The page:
Trade marks

Trade Marks Oppositions

Trade Marks Oppositions occur when an aggrieved party believes a particular mark is not entitled to registration as a trade mark due to one or more legal reasons.

Typically, oppositions are launched by companies with similar marks wishing to protect their brand from similarly identifying market entrants or in instances where a new company may seek to leverage on the reputation of an established company without consent.

A lot is at stake in trade mark oppositions and the process can become drawn out and expensive.

It is also important to be aware that costs for legal fees, attorney fees and other disbursements may be awarded against the losing party by the register which may be substantial.

Therefore, it is important to seek professional advice from a trade marks attorney early on to prevent your application being prejudiced or to stop a potentially problematic application from gaining registration status – which can be a lot more difficult to remove at a later time.

 

I have received notice that someone intends to oppose my trade mark application, what should I do?

It is important that when served with a letter or notice regarding a trade marks opposition that you do not prejudice your position or standing by providing information to the other party which may be used against you. The first thing you should do if you are unfamiliar with trade marks law is to consult a trade marks attorney or your solicitor (preferably a solicitor well versed in I

 

How to defend a trademark opposition?

Defending a trade mark opposition begins with filing a Statement of Intention to Defend. Without the filing of this important document, the opposing party will automatically succeed and the application for the trade mark in question will lapse.

Once a statement of intention to defend is filed, evidence will then need to be filed by each of the parties. There are three stages of evidence:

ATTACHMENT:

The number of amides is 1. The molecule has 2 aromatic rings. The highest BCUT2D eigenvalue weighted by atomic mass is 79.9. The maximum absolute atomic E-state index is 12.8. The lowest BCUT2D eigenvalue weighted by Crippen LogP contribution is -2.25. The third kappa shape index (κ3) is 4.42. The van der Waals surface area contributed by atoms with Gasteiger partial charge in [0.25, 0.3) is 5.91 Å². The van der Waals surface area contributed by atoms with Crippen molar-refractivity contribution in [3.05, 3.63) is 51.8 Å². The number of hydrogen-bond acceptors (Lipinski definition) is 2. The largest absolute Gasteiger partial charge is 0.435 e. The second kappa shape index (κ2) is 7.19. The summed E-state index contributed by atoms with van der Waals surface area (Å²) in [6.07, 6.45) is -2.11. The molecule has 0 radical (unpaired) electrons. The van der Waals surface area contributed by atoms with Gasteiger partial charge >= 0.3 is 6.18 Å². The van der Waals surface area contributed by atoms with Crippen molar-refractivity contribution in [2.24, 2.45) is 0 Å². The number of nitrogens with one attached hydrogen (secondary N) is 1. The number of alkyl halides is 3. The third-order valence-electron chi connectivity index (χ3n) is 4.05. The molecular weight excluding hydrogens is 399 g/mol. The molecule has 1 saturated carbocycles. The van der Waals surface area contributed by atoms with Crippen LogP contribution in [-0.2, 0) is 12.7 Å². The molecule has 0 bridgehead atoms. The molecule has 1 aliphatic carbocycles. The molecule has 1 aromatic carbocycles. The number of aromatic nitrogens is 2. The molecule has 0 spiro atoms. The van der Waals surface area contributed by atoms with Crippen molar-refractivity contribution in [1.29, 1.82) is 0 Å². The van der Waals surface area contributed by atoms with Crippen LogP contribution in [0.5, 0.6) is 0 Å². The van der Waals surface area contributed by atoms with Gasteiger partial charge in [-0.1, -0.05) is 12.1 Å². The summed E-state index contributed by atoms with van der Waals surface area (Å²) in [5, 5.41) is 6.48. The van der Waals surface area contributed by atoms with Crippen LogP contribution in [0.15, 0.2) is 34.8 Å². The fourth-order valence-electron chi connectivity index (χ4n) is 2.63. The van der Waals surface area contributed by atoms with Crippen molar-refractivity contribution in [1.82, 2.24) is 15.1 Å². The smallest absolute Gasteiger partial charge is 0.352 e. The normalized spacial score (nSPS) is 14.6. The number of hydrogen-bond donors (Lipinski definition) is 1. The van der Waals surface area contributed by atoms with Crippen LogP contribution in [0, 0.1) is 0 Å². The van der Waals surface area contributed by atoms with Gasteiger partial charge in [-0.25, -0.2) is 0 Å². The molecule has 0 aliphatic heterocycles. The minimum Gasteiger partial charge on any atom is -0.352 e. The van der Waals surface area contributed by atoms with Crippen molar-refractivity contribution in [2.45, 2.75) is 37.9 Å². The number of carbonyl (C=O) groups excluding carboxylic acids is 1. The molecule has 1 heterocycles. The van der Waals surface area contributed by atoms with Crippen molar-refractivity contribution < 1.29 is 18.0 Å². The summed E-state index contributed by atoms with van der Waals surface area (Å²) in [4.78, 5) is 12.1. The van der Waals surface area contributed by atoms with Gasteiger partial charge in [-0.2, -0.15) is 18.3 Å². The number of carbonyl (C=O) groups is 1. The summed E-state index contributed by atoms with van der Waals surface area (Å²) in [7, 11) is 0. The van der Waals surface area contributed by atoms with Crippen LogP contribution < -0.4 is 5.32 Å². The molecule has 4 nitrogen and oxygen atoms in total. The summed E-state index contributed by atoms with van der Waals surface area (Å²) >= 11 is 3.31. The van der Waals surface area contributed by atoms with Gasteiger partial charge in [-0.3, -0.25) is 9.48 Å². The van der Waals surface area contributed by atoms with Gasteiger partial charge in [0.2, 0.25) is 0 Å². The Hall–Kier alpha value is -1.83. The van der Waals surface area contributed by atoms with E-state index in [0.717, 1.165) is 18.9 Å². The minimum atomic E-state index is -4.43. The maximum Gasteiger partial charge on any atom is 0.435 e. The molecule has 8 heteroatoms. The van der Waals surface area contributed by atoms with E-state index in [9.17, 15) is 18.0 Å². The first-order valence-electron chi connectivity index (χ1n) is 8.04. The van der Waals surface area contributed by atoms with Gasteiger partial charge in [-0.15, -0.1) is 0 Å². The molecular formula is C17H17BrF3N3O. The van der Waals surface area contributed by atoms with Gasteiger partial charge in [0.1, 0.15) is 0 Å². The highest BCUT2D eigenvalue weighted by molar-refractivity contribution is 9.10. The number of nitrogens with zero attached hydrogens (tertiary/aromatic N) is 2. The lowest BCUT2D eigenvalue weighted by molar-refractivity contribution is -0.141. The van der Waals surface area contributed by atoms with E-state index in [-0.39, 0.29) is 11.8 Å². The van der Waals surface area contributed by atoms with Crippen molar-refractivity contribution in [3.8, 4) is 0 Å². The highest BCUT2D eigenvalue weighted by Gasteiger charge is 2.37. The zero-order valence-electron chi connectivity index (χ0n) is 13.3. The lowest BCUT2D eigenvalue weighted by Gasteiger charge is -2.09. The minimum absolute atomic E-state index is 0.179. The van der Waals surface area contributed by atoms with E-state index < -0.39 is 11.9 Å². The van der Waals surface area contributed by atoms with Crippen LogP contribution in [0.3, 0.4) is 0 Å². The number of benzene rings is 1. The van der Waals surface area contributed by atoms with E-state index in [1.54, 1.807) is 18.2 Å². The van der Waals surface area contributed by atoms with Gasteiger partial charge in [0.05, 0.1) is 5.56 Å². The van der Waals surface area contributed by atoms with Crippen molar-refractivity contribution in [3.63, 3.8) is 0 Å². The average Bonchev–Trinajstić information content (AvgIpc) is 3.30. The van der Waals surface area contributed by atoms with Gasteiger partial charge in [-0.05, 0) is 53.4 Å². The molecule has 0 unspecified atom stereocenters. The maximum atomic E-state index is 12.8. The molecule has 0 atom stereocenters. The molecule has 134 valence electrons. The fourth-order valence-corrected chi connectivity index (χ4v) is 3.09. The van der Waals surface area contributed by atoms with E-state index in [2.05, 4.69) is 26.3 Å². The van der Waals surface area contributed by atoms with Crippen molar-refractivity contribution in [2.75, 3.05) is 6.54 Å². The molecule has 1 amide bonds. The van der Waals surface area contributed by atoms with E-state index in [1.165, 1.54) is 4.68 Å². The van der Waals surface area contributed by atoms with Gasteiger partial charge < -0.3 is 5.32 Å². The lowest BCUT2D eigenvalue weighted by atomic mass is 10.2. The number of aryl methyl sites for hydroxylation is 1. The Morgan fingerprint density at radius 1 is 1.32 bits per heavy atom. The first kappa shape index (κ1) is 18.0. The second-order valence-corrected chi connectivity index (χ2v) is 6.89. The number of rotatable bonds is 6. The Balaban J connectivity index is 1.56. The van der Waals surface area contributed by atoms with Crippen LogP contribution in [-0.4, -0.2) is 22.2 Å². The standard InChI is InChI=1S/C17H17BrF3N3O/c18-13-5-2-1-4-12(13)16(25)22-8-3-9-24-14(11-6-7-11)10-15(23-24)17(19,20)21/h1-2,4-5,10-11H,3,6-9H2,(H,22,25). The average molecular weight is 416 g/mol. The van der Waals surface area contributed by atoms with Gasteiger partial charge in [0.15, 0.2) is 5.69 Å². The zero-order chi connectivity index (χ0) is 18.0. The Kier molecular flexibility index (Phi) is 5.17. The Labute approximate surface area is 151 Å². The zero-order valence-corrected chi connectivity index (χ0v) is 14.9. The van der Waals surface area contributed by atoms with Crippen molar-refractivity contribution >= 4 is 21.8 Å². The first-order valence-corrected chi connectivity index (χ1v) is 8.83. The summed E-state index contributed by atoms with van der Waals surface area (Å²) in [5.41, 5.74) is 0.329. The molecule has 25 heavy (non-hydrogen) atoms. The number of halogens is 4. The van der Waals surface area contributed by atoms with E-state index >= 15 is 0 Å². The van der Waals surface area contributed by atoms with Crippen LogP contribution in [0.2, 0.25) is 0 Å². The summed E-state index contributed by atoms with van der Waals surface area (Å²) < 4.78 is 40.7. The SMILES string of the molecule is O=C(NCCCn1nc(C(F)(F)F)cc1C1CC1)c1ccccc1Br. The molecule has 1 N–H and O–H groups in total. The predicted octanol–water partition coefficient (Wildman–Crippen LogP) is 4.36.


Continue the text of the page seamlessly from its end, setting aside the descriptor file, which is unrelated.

1. Evidence in Support: Filed by the opposing party in support of the propositions outlined in the notice of Intention to Oppose
  2. Evidence in Answer: Filed by the trade mark applicant to support the original registration; rebuts evidence in support of the opposition
  3. Evidence in Reply: A final opportunity for the opposing party to submit further evidence and respond to any arguments from the evidence in argument.

 

In defending an application you will need to tender evidence to IP Australia against the propositions of the opponent. The type of evidence to be submitted will all depend on the grounds of opposition.

How long is the trade mark opposition period?

The opposition period is two months from the period in which a trade mark application was advertised. Previously the period was three months however as at April 15, 2013 new reforms mean that the period has been shortened.

Under extremely limited circumstances, an extension may be granted under exceptional circumstances – including:

  1. a) a circumstance beyond the control of a party that prevents the party from complying with a filing requirement under this Part;
  2. b) an error or omission by the Registrar or an employee that prevents a party from complying with a filing requirement under this Part;
  3. c) an order of a court or a direction by the Registrar that the opposition be stayed.

Generally, as an opponent it is important to file the Notice of Intention to Oppose as quickly as possible to ensure compliance with the opposition period.

How much does a trademark opposition cost?

Trade Mark Oppositions, like applications, comprise of two or three sets of fees:

  • Statutory Fees and other disbursements for filing, requesting a hearing and for extensions: Typically these fees vary from $150 per disbursement up to $600.
  • Attorney Fees: To achieve a reasonable prospect of success in commencing or defending opposition proceedings a qualified trade marks attorney will generally engage with the client – typically for the whole proceeding the cost for attorneys fees may reach even tens of thousands of dollars depending on the complexity of the matter. Relevantly experienced solicitors will generally charge similar rates.
  • Barrister Fees: Barristers are typically engaged for hearings and in some cases, during the course of providing evidence. Clients can expect to pay several thousand dollars per day thereof that a barrister is engaged.

What costs may be awarded in an opposition proceeding?

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